# Characteristics of Current-Feedback Op-Amps: Benefits of CFA Design vs. VFAs

## In this article, we’ll take a more detailed look at the functionality and characteristics of current-feedback amplifiers.

In this article, we’ll take a more detailed look at the functionality and characteristics of current-feedback amplifiers (CFAs).

A current-feedback amplifier is a form of op-amp which most commonly serves as the error amplifier of a negative-feedback circuit where the input error is a current.

In this article, we'll talk about the step responses, slew rates, input buffers of CFAs.

#### CFA Series

This article is part of a series. Though this article is designed to be useful on its own, you may consider reading the preceding part before continuing.

The rest of the series can be found here:

- Part I: Introduction to the CFA: Current-Feedback Amplifiers vs. Voltage-Feedback Amplifiers
- Part II: Characteristics of Current-Feedback Op-Amps: Benefits of CFA Design vs. VFAs
- Part III: Applications and Limitations of the Current-Feedback Amplifier: Dual CFAs and Composite Amplifiers

In the previous article, we highlighted some unique features of the current-feedback amplifier (CFA) using the idealized model (presented as Figure *1b* in the previous article):

**Figure 1.** A noninverting amplifier using the idealized model of the CFA

**Figure 1.**A noninverting amplifier using the idealized model of the CFA

We now wish to investigate how a practical CFA lives up to the above ideal expectations.

It turns out that a primary source of deviation from the ideal is the fact that the input buffer exhibits a *non-zero output impedance *r_{n}, so we shall now work with the more realistic model of Figure 2*a.*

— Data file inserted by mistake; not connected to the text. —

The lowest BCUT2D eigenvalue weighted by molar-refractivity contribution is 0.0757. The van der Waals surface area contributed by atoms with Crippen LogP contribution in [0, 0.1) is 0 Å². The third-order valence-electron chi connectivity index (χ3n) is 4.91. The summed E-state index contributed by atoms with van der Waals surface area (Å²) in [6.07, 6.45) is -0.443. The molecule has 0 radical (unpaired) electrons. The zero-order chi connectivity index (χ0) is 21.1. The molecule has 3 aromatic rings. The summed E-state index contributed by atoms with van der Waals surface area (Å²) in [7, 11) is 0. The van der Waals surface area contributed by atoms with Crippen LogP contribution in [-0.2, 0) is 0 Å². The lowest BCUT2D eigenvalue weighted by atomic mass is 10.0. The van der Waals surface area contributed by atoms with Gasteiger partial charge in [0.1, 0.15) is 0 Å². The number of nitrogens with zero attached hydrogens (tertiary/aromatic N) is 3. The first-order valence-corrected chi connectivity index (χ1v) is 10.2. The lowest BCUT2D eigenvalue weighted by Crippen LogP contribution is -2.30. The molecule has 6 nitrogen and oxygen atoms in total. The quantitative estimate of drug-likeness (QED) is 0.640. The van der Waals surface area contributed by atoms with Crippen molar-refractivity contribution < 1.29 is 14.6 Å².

*(a) (b)*

**Figure 2**. Investigating the effect of the input buffer’s output resistance r_{n} upon the feedback factor ß.

**Figure 2**. Investigating the effect of the input buffer’s output resistance r

_{n}upon the feedback factor ß.

We note that the following equations still hold from when we first introduced them in the previous article (where they were presented as Equations (8) and (9). We'll repeat them here for convenience:

*Equation (1)*

*Equation (2)*

However, we now have* **V _{n}*

*≠ V*

_{p }because of the voltage drop across

*r*. In fact, Ohm’s law gives

_{n}*V*, or, if we recall that

_{p}– V_{n}= r_{n}I_{n}*V*

_{p}= V_{i},

*Equation (3)*

Substituting Equation (3) into Equation (2), we eliminate *V _{n}*. Collecting for

*I*and then substituting into Equation (1), we eliminate

_{n}*I*to obtain an expression involving only

_{n}*V*and

_{o}*V*Collecting once again and solving for the ratio

_{i}.*V*gives the

_{o}/V_{i}*closed-loop gain A*, which we express as

*Equation (4)*

where

*Equation (5)*

and

*Equation (6)*

The presence of *r _{n}* has no effect upon

*A*. However, it

_{ideal}*raises*the

*1/ß*curve, and in so doing it

*reduces*both the loop gain

*T*and the crossover frequency

*f*, compared to the idealized case

_{x}*r*

_{n}*= 0*, for which

*T = z/R*and

_{F}*f*(Henceforth, we visualize

_{x}= f_{t}.*f*

_{t}_{ }as the crossover frequency extrapolated to the limit

*r*.)

_{n}→ 0

#### Example: The Effect of r_{n} in a DC Circuit

To get an idea, let us rework the DC example from the first article (presented there as Figure *2b*)—but with *r*_{n }= 40 Ω in place.

*(a) (b)*

**Figure 3**. Visualizing DC voltages and currents for the cases (a) r_{n} = 40 Ω and (b) r_{n} = 0.

**Figure 3**. Visualizing DC voltages and currents for the cases (a) r

_{n}= 40 Ω and (b) r

_{n}= 0.

Using Equation (6), we find* T* = 303.03 (a drop from T = 400 from the circuit in the previous article). Then we find *A* via Equation (4), *I*_{n }via Equation (1), *V _{p} – V_{n}* via Ohm’s law, and

*V*

*via Equation (3).*

_{n}Moreover, we calculate the currents through *R _{G}* and

*R*via Ohm’s law. The results are visualized in Figure 3a (for easy comparison, the example from the previous article is repeated in Figure 3